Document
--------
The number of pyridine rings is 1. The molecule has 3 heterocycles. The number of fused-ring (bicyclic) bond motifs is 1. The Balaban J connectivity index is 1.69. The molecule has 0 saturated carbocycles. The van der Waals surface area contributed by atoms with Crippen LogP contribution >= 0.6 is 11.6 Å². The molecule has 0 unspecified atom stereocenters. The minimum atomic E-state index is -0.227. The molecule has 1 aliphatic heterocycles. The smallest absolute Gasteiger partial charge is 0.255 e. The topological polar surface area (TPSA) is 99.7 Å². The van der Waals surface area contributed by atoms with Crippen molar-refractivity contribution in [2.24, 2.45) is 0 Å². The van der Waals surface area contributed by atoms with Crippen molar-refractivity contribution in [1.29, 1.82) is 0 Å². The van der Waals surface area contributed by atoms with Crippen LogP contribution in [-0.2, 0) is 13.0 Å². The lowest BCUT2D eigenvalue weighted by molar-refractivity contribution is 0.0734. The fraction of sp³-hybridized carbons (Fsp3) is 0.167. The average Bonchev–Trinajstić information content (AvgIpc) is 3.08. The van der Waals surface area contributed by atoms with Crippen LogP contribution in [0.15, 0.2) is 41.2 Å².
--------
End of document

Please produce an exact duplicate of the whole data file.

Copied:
The number of pyridine rings is 1. The molecule has 3 heterocycles. The number of fused-ring (bicyclic) bond motifs is 1. The Balaban J connectivity index is 1.69. The molecule has 0 saturated carbocycles. The van der Waals surface area contributed by atoms with Crippen LogP contribution >= 0.6 is 11.6 Å². The molecule has 0 unspecified atom stereocenters. The minimum atomic E-state index is -0.227. The molecule has 1 aliphatic heterocycles. The smallest absolute Gasteiger partial charge is 0.255 e. The topological polar surface area (TPSA) is 99.7 Å². The van der Waals surface area contributed by atoms with Crippen molar-refractivity contribution in [2.24, 2.45) is 0 Å². The van der Waals surface area contributed by atoms with Crippen molar-refractivity contribution in [1.29, 1.82) is 0 Å². The van der Waals surface area contributed by atoms with Crippen LogP contribution in [-0.2, 0) is 13.0 Å². The lowest BCUT2D eigenvalue weighted by molar-refractivity contribution is 0.0734. The fraction of sp³-hybridized carbons (Fsp3) is 0.167. The average Bonchev–Trinajstić information content (AvgIpc) is 3.08. The van der Waals surface area contributed by atoms with Crippen LogP contribution in [0.15, 0.2) is 41.2 Å².